Once upon a time there were two sons who wanted to out-do their dads.
Forest Mars didn’t get along with his wildly successful dad, Frank Mars. Dad founded the Mars Candy Company with popular treats like Milky Way, Snickers, and later, Three Musketeers.
Forrest was sent to run the family business in Europe. It got him out of dad’s hair and hopefully groomed him to run the company. During the Spanish Civil War (1936-1939) Forrest noticed soldiers nibbling on British Smarties – a chocolate candy covered in a sugar shell, ideal for warm climates. The candy never melted in your hand!
Bruce was the son of candy tycoon William Murrie, President of Hershey’s. Bruce hated how his dad ran the company.
In 1941 Forrest patented his process of producing button-sized, candy-covered chocolate in the U.S. He joined up with Bruce: Forrest had the patent and Bruce had the chocolate – a marriage made in heaven. It was wartime (World War II) and Hershey controlled the country’s chocolate rationing.
The name of their company was Mars & Murrie. M&M for short.
Their first customer was the U.S. military. M&Ms were heat-resistant, travelled well, and supplied “high energy” in soldiers’ field rations.
When the GIs returned from war they craved M&Ms. Demand surged and the company grew. The larger the company, the more problems. Murrie sold out in 1949 for one million dollars and Mars & Murrie became part of the Mars Company.
The name stuck. Today, over four million M&Ms are produced each day.
Secrecy was key. According to Katie Serena in ATI History, “Legend has it that contractors hired to repair machines once had to be led in blindfolded, that executives would disguise themselves for meetings with competitors and outsiders, and that the decision-making process [was] extremely cutthroat.”
No surprise. The idea was stolen from the Brits and no one wanted history to repeat itself.
Expansion was inevitable – with new colors, flavors, and sizes. In 1954 peanut M&Ms were introduced, along with the catchy slogan “milk chocolate that melts in your mouth, not in your hand.”
Both are still thriving.
By 1981, M&Ms had gone into space over 30 times, was a mainstay in The White House (Presidential M&Ms) and was the candy of the 1984 Los Angeles Olympics. Mars declared them the official candy of the millennium (MM in Roman numerals is 2000).
Spokescandies arrived in the 1990s. Those charming cartoon characters spoke in “voices” from celebrities including John Goodman, John Lovitz, and Vanessa Williams. Spokescandies have their own personalities like witty Red, cool Blue, and wise Brown. They appear on screen, print, advertising, gifts . . . who doesn’t love them?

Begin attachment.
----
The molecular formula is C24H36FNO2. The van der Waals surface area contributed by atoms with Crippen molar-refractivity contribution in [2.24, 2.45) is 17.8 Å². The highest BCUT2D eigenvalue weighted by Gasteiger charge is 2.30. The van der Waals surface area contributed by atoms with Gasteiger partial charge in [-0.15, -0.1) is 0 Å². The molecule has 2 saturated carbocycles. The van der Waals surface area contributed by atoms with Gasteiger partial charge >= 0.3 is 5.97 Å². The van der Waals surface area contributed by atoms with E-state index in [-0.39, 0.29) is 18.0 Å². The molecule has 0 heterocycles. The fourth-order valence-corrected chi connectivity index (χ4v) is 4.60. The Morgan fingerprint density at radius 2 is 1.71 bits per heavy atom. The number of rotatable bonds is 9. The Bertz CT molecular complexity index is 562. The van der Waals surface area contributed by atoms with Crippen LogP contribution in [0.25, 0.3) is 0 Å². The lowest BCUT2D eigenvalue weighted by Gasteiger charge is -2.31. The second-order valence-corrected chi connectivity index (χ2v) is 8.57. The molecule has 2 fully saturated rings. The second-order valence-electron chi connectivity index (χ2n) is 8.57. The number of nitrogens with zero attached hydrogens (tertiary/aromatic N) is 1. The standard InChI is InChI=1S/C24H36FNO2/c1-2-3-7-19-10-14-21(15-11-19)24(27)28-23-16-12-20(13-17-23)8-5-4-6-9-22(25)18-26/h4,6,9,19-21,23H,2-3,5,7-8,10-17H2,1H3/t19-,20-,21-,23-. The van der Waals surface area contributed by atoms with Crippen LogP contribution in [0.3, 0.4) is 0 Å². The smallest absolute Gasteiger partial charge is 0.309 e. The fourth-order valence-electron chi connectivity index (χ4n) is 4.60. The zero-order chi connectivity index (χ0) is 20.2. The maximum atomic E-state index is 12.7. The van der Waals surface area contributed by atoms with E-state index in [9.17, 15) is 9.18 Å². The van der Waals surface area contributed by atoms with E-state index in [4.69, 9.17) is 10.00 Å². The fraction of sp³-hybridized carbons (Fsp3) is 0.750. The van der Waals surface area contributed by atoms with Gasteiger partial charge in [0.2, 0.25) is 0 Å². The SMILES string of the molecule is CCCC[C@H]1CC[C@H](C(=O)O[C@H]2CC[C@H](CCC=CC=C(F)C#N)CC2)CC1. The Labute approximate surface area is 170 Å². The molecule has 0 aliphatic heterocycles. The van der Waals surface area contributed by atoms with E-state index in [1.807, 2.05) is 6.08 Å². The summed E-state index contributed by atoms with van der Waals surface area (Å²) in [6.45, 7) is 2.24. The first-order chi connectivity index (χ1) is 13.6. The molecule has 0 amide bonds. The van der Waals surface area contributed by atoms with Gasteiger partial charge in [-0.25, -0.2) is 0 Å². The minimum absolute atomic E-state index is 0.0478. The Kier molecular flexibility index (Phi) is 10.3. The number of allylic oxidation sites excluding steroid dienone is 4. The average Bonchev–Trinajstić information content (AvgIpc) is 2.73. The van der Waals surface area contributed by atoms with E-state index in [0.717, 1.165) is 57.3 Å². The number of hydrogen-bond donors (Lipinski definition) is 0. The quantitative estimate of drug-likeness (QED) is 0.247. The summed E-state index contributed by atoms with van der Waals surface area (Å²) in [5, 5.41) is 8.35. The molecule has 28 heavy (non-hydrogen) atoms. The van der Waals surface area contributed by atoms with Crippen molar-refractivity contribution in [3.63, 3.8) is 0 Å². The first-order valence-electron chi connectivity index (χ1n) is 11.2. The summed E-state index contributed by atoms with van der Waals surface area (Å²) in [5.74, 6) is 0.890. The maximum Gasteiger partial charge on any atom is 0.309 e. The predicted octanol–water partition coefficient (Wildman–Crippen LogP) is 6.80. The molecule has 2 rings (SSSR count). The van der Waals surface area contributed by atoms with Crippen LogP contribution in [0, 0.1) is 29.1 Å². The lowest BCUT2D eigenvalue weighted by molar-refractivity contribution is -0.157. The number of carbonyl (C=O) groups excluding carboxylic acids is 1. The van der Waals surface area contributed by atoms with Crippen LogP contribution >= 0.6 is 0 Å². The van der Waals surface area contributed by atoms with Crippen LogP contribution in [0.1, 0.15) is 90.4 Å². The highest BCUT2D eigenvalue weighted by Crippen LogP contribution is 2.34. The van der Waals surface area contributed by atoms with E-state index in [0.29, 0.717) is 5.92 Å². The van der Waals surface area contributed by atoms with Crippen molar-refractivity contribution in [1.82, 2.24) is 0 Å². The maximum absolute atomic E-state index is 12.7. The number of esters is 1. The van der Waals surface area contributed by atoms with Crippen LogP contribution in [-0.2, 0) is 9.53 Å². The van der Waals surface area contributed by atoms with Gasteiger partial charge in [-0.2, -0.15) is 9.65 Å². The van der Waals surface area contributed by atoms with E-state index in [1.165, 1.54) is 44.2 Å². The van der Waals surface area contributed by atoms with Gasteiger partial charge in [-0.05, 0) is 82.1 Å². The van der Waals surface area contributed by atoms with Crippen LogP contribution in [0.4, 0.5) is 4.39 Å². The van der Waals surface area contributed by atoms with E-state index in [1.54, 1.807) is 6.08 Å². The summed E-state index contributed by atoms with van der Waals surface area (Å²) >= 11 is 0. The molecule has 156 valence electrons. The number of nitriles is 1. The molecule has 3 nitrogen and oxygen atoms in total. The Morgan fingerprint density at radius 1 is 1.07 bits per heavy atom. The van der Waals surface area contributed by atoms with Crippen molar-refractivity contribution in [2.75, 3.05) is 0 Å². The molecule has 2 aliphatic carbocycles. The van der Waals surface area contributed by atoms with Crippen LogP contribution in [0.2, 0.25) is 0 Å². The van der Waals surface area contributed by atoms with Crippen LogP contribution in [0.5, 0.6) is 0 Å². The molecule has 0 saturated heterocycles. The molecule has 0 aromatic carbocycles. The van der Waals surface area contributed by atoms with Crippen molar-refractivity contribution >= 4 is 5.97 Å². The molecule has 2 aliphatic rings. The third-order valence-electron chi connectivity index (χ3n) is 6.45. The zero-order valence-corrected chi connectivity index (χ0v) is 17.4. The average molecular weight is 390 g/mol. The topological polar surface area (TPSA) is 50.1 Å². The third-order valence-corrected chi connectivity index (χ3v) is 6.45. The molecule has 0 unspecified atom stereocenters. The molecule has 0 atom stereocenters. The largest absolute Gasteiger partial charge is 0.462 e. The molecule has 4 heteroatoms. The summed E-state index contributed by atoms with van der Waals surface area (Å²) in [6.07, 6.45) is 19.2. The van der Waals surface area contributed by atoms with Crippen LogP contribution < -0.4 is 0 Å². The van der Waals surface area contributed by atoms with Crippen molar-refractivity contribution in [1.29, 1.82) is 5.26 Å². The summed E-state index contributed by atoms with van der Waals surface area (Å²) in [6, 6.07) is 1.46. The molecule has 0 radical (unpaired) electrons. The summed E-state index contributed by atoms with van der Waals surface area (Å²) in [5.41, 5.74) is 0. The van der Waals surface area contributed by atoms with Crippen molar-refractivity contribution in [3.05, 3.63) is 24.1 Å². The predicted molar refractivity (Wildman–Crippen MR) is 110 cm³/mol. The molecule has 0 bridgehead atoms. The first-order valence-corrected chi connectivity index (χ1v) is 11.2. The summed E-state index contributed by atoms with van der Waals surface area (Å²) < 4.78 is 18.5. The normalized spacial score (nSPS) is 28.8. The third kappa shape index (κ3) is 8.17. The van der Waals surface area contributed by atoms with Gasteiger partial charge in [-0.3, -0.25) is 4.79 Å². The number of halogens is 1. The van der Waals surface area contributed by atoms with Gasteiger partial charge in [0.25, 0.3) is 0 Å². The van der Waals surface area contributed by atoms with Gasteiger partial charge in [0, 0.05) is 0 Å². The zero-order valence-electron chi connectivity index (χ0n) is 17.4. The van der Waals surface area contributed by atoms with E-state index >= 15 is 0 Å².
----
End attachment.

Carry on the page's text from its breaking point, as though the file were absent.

In 2022 the characters bowed to the demands of right-wing conservatives and got a new look. No one wanted a Mickey Mouse battle. Now Green wears sneakers instead of high-heeled boots and doesn’t have a “flirty pose,” Orange has tied laces, and Brown swapped stilettos for block heels. The naysayers still claim that Purple is obese (it’s the same size as the others).
Have you noticed?
Today there are 60 different M&M flavors from original to birthday cake and mint to caramel cold brew. They celebrate holidays with limited editions like Cookies and Screeem, Christmas mint, and Hanukah blue and white. You can get M&M pretzels, almonds, minis, fun packs, party size . . . the offers are always changing. It’s a big deal when you’re one of the world’s most popular candies, sold in over 100 countries.
With so many M&Ms not melting in your hand, strange things happen. Mars was sued by The Naked Cowboy for showing a mascot with a guitar and tight white shorts; M&Ms were “accused” of being woke; and others claimed that the candy cracked their teeth.
Astronauts developed a “space game” on their missions. They tossed a handful into the air and tried to catch the floating M&Ms in their mouths.
Guinness World Records has awarded some odd titles: Brendan Kelbie built the tallest stack of M&Ms (6) – an almost impossible feat. Brothers Mark and Ben Needle flipped the most peanut M&Ms (16) from behind one ear (Mark’s) and into Ben’s mouth. Carter Ritchey scored the most baskets (25) in one minute using a bag of M&Ms instead of a basketball.
There are toys, gifts, stores, pillows, customized candies, games, and shirts. You can find them in cakes, cookies, and ice cream. The list is constantly growing.
Where does it end?
In your mouth!